Administration, and include toxic, infectious, and radioactive animal tissues, and live infectious animals. The DGRs do not have official standing under the US DOT’s HMR.

For more information on the IATA DGRs, go online at:


The primary functions of the World Animal Health Organization, also known as the Office International des Épizooties (OIE), are preventing and raising awareness of zoonoses worldwide. OIE was created in January 1995 as part of the World Trade Organization (WTO) Agreement on the Application of Sanitary and Phytosanitary Measures (SPS Agreement), which aims to harmonize animal health standards and thus reduce their dampening effect on international trade. The main goals of the OIE are:

  • To ensure transparency in the global animal disease and zoonosis situation;

  • To collect, analyze, and disseminate scientific veterinary information;

  • To provide expertise and encourage international solidarity in the control of animal diseases;

  • Within its mandate under the WTO SPS Agreement, to safeguard world trade by publishing health standards for international trade in animals and animal products;

  • To improve the legal framework and resources of national veterinary services; and

  • To provide a better guarantee of the safety of food of animal origin and to promote animal welfare through a science-based approach.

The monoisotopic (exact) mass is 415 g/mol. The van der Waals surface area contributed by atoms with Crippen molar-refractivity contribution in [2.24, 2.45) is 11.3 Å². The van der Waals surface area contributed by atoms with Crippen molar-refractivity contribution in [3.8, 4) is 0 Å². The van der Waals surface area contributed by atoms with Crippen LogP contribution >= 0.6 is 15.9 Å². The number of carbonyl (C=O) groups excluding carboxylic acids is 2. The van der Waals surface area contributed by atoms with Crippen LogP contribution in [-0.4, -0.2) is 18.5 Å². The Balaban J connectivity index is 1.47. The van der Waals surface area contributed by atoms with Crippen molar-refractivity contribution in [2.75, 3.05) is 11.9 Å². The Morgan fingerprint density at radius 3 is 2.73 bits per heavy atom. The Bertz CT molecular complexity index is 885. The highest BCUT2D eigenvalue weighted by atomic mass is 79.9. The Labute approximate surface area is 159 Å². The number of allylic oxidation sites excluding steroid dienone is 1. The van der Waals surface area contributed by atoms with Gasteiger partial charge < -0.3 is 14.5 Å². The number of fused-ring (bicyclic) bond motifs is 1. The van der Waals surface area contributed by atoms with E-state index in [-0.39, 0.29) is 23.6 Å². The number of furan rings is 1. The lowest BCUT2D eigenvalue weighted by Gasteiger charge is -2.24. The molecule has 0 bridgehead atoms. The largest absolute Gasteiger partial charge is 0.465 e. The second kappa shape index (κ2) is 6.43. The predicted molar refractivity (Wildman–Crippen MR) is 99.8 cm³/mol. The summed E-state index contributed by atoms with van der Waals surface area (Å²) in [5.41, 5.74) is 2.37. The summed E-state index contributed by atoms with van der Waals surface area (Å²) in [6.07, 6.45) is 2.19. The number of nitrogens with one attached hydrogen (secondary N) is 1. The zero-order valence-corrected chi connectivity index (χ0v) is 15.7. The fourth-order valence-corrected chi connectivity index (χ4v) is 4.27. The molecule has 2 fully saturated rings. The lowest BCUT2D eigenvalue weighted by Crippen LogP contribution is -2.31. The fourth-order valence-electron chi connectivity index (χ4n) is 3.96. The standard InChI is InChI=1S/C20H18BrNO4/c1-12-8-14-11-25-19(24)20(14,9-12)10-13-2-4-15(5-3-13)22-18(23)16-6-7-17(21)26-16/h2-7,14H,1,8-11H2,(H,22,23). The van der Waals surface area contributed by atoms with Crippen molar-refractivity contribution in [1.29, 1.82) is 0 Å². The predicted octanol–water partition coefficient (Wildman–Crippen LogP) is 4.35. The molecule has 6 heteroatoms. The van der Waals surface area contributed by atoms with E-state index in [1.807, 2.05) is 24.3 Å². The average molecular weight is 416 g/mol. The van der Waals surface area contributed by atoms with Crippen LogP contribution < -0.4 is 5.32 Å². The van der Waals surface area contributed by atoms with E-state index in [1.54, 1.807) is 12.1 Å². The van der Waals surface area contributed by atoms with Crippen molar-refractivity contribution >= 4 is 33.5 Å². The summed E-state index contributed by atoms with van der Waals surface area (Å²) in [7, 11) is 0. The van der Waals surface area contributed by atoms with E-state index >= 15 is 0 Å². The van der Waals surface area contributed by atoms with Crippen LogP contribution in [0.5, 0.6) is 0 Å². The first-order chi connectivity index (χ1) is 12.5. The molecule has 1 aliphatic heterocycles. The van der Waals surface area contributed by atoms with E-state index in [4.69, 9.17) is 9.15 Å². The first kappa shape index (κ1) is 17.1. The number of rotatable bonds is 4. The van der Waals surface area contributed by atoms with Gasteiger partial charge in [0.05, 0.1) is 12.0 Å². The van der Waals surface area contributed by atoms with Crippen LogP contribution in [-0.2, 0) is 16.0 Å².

Among other tasks, the SPS Agreement charges OIE with developing international standards, guidelines, and recommendations for protecting animal health and preventing zoonoses. To that end, OIE has developed the Terrestrial Animal Health Code and the Aquatic Animal Health Code, which provide OIE member countries with standards, guidelines, and detailed recommendations for establishing their own regulations regarding the importation of animals, animal genetic material, and animal products.

OIE is also responsible for improving systems by which information on animal health is gathered and analyzed on a global basis. OIE manages the world animal health information system, which uses data submitted by member countries to help identify the diseases, including zoonoses, that present the most serious threats to animal and human health worldwide. During the recent outbreak of avian influenza in Asia, OIE played a

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